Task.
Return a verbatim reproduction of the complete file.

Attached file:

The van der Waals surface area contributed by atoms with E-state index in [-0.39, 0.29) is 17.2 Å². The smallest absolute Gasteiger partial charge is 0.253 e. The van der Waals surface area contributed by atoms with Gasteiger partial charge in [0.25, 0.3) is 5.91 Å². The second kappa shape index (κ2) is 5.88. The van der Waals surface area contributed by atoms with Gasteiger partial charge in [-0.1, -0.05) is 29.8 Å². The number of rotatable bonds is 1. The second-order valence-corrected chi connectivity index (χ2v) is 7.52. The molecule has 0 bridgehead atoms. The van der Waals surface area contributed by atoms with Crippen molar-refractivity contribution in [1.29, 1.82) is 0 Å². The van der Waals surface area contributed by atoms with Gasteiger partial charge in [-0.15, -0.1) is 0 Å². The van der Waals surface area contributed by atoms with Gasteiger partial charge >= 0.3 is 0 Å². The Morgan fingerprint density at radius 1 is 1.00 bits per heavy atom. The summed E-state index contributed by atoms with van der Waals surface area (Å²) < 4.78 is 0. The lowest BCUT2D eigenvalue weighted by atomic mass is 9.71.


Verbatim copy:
The van der Waals surface area contributed by atoms with E-state index in [-0.39, 0.29) is 17.2 Å². The smallest absolute Gasteiger partial charge is 0.253 e. The van der Waals surface area contributed by atoms with Gasteiger partial charge in [0.25, 0.3) is 5.91 Å². The second kappa shape index (κ2) is 5.88. The van der Waals surface area contributed by atoms with Gasteiger partial charge in [-0.1, -0.05) is 29.8 Å². The number of rotatable bonds is 1. The second-order valence-corrected chi connectivity index (χ2v) is 7.52. The molecule has 0 bridgehead atoms. The van der Waals surface area contributed by atoms with Crippen molar-refractivity contribution in [1.29, 1.82) is 0 Å². The van der Waals surface area contributed by atoms with Gasteiger partial charge in [-0.15, -0.1) is 0 Å². The van der Waals surface area contributed by atoms with Gasteiger partial charge >= 0.3 is 0 Å². The Morgan fingerprint density at radius 1 is 1.00 bits per heavy atom. The summed E-state index contributed by atoms with van der Waals surface area (Å²) < 4.78 is 0. The lowest BCUT2D eigenvalue weighted by atomic mass is 9.71.